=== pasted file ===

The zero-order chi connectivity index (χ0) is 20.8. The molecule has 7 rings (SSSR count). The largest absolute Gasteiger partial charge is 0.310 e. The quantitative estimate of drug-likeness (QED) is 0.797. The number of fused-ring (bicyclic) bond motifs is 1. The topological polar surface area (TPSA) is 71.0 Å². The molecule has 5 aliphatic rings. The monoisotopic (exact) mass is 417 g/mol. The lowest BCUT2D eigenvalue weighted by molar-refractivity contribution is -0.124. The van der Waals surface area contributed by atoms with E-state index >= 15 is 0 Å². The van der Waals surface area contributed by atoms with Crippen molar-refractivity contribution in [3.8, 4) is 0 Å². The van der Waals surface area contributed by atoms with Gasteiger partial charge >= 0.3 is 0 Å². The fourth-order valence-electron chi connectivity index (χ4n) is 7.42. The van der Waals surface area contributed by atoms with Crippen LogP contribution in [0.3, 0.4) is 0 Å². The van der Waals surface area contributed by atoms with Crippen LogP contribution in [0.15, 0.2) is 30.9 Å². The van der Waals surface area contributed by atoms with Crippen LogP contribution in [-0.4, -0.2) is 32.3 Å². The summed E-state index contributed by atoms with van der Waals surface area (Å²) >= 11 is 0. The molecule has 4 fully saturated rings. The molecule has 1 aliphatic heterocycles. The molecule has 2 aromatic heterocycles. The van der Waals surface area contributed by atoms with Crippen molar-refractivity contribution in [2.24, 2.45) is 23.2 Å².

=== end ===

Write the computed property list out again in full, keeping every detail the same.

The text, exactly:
The zero-order chi connectivity index (χ0) is 20.8. The molecule has 7 rings (SSSR count). The largest absolute Gasteiger partial charge is 0.310 e. The quantitative estimate of drug-likeness (QED) is 0.797. The number of fused-ring (bicyclic) bond motifs is 1. The topological polar surface area (TPSA) is 71.0 Å². The molecule has 5 aliphatic rings. The monoisotopic (exact) mass is 417 g/mol. The lowest BCUT2D eigenvalue weighted by molar-refractivity contribution is -0.124. The van der Waals surface area contributed by atoms with E-state index >= 15 is 0 Å². The van der Waals surface area contributed by atoms with Crippen molar-refractivity contribution in [3.8, 4) is 0 Å². The van der Waals surface area contributed by atoms with Gasteiger partial charge >= 0.3 is 0 Å². The fourth-order valence-electron chi connectivity index (χ4n) is 7.42. The van der Waals surface area contributed by atoms with Crippen LogP contribution in [0.3, 0.4) is 0 Å². The van der Waals surface area contributed by atoms with Crippen LogP contribution in [0.15, 0.2) is 30.9 Å². The van der Waals surface area contributed by atoms with Crippen LogP contribution in [-0.4, -0.2) is 32.3 Å². The summed E-state index contributed by atoms with van der Waals surface area (Å²) >= 11 is 0. The molecule has 4 fully saturated rings. The molecule has 1 aliphatic heterocycles. The molecule has 2 aromatic heterocycles. The van der Waals surface area contributed by atoms with Crippen molar-refractivity contribution in [2.24, 2.45) is 23.2 Å².